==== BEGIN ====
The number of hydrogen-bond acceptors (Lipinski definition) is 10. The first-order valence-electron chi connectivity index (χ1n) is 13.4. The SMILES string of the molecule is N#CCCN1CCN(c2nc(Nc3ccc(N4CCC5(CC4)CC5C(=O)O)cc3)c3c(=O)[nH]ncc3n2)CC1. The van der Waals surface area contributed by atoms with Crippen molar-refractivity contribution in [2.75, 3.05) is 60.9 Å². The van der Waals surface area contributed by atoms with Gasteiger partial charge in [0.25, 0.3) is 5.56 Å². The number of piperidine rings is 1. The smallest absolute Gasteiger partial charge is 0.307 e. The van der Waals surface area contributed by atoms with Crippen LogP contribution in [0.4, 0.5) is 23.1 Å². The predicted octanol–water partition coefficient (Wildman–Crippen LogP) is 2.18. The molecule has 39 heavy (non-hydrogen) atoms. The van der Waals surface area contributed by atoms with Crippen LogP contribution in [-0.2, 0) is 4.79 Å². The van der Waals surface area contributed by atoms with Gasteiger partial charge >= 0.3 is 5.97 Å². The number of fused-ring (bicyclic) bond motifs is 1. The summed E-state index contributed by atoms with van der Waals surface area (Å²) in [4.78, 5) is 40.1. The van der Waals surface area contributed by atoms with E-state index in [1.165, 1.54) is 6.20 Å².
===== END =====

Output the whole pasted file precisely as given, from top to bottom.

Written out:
The number of hydrogen-bond acceptors (Lipinski definition) is 10. The first-order valence-electron chi connectivity index (χ1n) is 13.4. The SMILES string of the molecule is N#CCCN1CCN(c2nc(Nc3ccc(N4CCC5(CC4)CC5C(=O)O)cc3)c3c(=O)[nH]ncc3n2)CC1. The van der Waals surface area contributed by atoms with Crippen molar-refractivity contribution in [2.75, 3.05) is 60.9 Å². The van der Waals surface area contributed by atoms with Gasteiger partial charge in [0.25, 0.3) is 5.56 Å². The number of piperidine rings is 1. The smallest absolute Gasteiger partial charge is 0.307 e. The van der Waals surface area contributed by atoms with Crippen LogP contribution in [0.4, 0.5) is 23.1 Å². The predicted octanol–water partition coefficient (Wildman–Crippen LogP) is 2.18. The molecule has 39 heavy (non-hydrogen) atoms. The van der Waals surface area contributed by atoms with Crippen LogP contribution in [-0.2, 0) is 4.79 Å². The van der Waals surface area contributed by atoms with Gasteiger partial charge >= 0.3 is 5.97 Å². The number of fused-ring (bicyclic) bond motifs is 1. The summed E-state index contributed by atoms with van der Waals surface area (Å²) in [4.78, 5) is 40.1. The van der Waals surface area contributed by atoms with E-state index in [1.165, 1.54) is 6.20 Å².